Policing is the problem not the solution

Article by Ioana Barbulescu

Brothers Boubacar and Fadjigui were just 25 and 31 years old when they were shot dead by a trainee police officer in Paris at the end of April. The killing took place during car search and the police officer has since been charged with, ‘intentional homicide’. In Germany, the Mannheim prosecutor is investigating two officers after a man living with mental health issues died after police were called to ‘help’ him.

These deaths, just a week apart, in two different European countries, are further evidence that we need transformative change in policing, and we need it urgently. But EU policy and lawmakers continue to look into ways to ‘reform’ the police that are destined to fail, unless they take account of widely available evidence and calls from civil society urging them to acknowledge what is actually being said by the people and groups most impacted by violence and injustice at the hands of the system.1

Current policy discussions around policing at the EU level are fundamentally flawed from the outset. They build on a number of inaccurate assumptions – including that bias in law enforcement operates at the individual rather than structural level; that policing is disconnected from the wider criminal legal system; and that our societies need more policing in response to surging hatred towards marginalised groups.

It is not just down to Member States to introduce systemic change. The EU directly participates in the pursuit of a harmful security agenda, while avoiding responsibility for it. The EU border agency, Frontex is directly responsible for cracking down on search and rescue operations, and participating in pushbacks on helping people who are seeking asylum. The European Parliament voted just last week in favour of the expansion of Europol’s powers – the policing queen bee, that escapes all but window-dressing oversight while essentially empowering national police forces to harm our communities, by normalizing mass surveillance and exacerbating inequality. Data moved around with the help of Europol is actively used to strip people of their refugee status, deny them benefits, and detain them, often under ‘national security exceptions’ that cover up systemic racism and are impossible to defend.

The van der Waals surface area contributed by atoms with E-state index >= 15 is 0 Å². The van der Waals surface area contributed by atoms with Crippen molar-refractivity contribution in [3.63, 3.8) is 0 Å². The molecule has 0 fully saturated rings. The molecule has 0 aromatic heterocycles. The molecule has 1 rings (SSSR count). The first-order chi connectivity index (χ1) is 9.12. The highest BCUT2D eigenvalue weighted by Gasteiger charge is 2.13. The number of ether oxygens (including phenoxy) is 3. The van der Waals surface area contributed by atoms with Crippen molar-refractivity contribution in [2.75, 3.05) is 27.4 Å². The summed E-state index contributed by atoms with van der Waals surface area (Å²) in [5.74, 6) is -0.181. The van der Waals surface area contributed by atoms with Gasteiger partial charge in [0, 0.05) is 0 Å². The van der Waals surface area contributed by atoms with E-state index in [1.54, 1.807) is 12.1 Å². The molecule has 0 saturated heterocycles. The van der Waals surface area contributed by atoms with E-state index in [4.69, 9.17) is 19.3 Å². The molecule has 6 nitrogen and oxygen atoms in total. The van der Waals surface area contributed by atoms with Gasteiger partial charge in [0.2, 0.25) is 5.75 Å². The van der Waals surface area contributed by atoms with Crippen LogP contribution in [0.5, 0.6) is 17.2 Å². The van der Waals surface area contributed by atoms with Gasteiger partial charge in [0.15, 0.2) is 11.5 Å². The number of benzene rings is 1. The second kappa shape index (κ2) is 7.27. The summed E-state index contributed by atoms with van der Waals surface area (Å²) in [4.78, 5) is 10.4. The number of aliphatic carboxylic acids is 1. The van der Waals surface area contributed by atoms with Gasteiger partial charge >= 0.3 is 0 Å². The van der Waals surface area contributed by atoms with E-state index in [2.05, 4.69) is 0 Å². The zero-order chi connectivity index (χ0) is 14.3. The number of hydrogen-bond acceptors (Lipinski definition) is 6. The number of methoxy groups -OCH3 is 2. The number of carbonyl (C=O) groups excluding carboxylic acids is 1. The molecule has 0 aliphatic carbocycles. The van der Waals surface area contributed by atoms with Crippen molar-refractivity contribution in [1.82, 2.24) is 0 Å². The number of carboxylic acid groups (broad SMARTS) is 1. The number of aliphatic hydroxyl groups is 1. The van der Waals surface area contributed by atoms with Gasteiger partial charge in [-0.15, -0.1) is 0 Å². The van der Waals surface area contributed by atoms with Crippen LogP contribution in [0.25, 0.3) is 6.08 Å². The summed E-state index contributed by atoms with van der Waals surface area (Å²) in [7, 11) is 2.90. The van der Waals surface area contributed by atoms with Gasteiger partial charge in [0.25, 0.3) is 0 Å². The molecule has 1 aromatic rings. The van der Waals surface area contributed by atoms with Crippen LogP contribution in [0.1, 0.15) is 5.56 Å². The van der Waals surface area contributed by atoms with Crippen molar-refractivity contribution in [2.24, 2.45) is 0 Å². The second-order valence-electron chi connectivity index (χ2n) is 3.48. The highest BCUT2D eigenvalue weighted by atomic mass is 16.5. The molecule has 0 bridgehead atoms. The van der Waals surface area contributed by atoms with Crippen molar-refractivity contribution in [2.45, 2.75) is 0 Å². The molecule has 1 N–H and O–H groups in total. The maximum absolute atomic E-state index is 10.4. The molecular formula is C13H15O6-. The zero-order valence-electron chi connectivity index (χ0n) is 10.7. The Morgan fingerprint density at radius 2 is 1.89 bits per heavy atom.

At the same time, the European Parliament has ordered a study into police oversight that quite shockingly manages to minimise some of the most poignant and accurate demands of civil society in relation to policing as issues of perception. The solution? More data, more training, more accountability – all with the aim to improve public confidence in policing, without, in practice, actually changing a thing.

This approach unfortunately matches the pre-concluded security framing of the European Commission’s second anti-racism summit in March 2022, which confirmed Fair Trials’ concerns about the poor framing of law enforcement issues in the EU anti-racism action plan. The panel revolved around the need for more policing to keep us safe, more anti-bias training for the ‘few police officers who do not know what they’re doing is wrong’, and more police structures to hold the police accountable. Narrowing down on ‘rights-based’ policing as the goal, there was no room to question whether this would in fact address the inherent violence of policing, and the structural nature of bias within it.

The European Commission also fails to recognize that continued recourse to criminalisation, policing, and incarceration is a problem rather than a solution for minorities even though the harm perpetuated by this punishment-centric system is increasingly being denounced.

Pursuing failed policy options prevents social justice progress. It may not be easy for European institutions and civil society to question, de-construct and re-imagine long-held assumptions about crime, policing and punishment but it is necessary if we want to advance towards justice and equality for all.

For more on how EU policymakers should approach law enforcement reform, read our briefing The starting point for reform of policing in the EU.

[1] See, e.g., ENAR’s call to redefine instead of reform the police; Equinox’ call for alternative roads towards safety, equality and justice and a long-term vision of justice that is not centred around punishment.